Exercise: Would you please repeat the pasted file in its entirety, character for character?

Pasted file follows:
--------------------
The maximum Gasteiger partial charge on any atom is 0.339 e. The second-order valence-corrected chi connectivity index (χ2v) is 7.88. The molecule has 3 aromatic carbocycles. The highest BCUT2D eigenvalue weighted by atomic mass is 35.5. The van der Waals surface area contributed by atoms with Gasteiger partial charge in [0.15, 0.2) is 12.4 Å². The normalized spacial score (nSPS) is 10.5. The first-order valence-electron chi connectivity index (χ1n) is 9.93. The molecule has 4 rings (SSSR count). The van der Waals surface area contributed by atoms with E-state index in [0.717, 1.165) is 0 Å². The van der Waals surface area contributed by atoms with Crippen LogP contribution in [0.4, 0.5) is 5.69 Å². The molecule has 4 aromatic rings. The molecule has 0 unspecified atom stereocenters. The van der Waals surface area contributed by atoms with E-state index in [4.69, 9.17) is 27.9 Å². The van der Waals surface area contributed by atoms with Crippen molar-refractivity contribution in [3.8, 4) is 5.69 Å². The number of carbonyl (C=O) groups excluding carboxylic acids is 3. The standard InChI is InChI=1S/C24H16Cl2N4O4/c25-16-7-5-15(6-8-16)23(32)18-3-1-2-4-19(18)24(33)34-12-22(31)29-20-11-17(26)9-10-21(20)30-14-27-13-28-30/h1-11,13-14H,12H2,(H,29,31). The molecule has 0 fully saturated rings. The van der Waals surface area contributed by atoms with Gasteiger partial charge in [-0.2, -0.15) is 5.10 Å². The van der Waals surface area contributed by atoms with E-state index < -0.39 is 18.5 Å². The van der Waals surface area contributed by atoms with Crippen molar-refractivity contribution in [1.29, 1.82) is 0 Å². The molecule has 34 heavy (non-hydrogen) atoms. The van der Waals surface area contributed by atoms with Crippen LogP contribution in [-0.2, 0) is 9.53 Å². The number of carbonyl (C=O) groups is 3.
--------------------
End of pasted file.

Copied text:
The maximum Gasteiger partial charge on any atom is 0.339 e. The second-order valence-corrected chi connectivity index (χ2v) is 7.88. The molecule has 3 aromatic carbocycles. The highest BCUT2D eigenvalue weighted by atomic mass is 35.5. The van der Waals surface area contributed by atoms with Gasteiger partial charge in [0.15, 0.2) is 12.4 Å². The normalized spacial score (nSPS) is 10.5. The first-order valence-electron chi connectivity index (χ1n) is 9.93. The molecule has 4 rings (SSSR count). The van der Waals surface area contributed by atoms with E-state index in [0.717, 1.165) is 0 Å². The van der Waals surface area contributed by atoms with Crippen LogP contribution in [0.4, 0.5) is 5.69 Å². The molecule has 4 aromatic rings. The molecule has 0 unspecified atom stereocenters. The van der Waals surface area contributed by atoms with E-state index in [4.69, 9.17) is 27.9 Å². The van der Waals surface area contributed by atoms with Crippen molar-refractivity contribution in [3.8, 4) is 5.69 Å². The number of carbonyl (C=O) groups excluding carboxylic acids is 3. The standard InChI is InChI=1S/C24H16Cl2N4O4/c25-16-7-5-15(6-8-16)23(32)18-3-1-2-4-19(18)24(33)34-12-22(31)29-20-11-17(26)9-10-21(20)30-14-27-13-28-30/h1-11,13-14H,12H2,(H,29,31). The molecule has 0 fully saturated rings. The van der Waals surface area contributed by atoms with Gasteiger partial charge in [-0.2, -0.15) is 5.10 Å². The van der Waals surface area contributed by atoms with E-state index < -0.39 is 18.5 Å². The van der Waals surface area contributed by atoms with Crippen molar-refractivity contribution in [1.29, 1.82) is 0 Å². The molecule has 34 heavy (non-hydrogen) atoms. The van der Waals surface area contributed by atoms with Crippen LogP contribution in [-0.2, 0) is 9.53 Å². The number of carbonyl (C=O) groups is 3.